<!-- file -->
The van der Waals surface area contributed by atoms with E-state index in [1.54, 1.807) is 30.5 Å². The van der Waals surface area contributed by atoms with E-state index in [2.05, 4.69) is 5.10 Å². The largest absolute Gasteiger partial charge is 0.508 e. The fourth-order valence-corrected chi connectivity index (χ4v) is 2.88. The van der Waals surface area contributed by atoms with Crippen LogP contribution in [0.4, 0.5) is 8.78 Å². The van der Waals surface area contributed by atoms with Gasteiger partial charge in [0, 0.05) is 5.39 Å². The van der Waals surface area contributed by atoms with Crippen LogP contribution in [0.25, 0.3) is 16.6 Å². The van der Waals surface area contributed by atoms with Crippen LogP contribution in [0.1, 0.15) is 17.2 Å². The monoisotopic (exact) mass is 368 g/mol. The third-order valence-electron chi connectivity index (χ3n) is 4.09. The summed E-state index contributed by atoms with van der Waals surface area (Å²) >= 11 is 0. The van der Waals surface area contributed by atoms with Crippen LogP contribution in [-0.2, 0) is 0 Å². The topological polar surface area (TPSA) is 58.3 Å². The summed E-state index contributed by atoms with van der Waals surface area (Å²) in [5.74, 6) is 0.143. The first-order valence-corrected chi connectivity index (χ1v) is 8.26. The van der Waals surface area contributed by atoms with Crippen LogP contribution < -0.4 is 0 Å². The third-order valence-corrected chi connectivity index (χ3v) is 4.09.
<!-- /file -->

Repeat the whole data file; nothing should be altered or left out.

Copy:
The van der Waals surface area contributed by atoms with E-state index in [1.54, 1.807) is 30.5 Å². The van der Waals surface area contributed by atoms with E-state index in [2.05, 4.69) is 5.10 Å². The largest absolute Gasteiger partial charge is 0.508 e. The fourth-order valence-corrected chi connectivity index (χ4v) is 2.88. The van der Waals surface area contributed by atoms with Crippen LogP contribution in [0.4, 0.5) is 8.78 Å². The van der Waals surface area contributed by atoms with Gasteiger partial charge in [0, 0.05) is 5.39 Å². The van der Waals surface area contributed by atoms with Crippen LogP contribution in [0.25, 0.3) is 16.6 Å². The van der Waals surface area contributed by atoms with Crippen LogP contribution in [0.1, 0.15) is 17.2 Å². The monoisotopic (exact) mass is 368 g/mol. The third-order valence-electron chi connectivity index (χ3n) is 4.09. The summed E-state index contributed by atoms with van der Waals surface area (Å²) >= 11 is 0. The van der Waals surface area contributed by atoms with Crippen LogP contribution in [-0.2, 0) is 0 Å². The topological polar surface area (TPSA) is 58.3 Å². The summed E-state index contributed by atoms with van der Waals surface area (Å²) in [5.74, 6) is 0.143. The first-order valence-corrected chi connectivity index (χ1v) is 8.26. The van der Waals surface area contributed by atoms with Crippen LogP contribution < -0.4 is 0 Å². The third-order valence-corrected chi connectivity index (χ3v) is 4.09.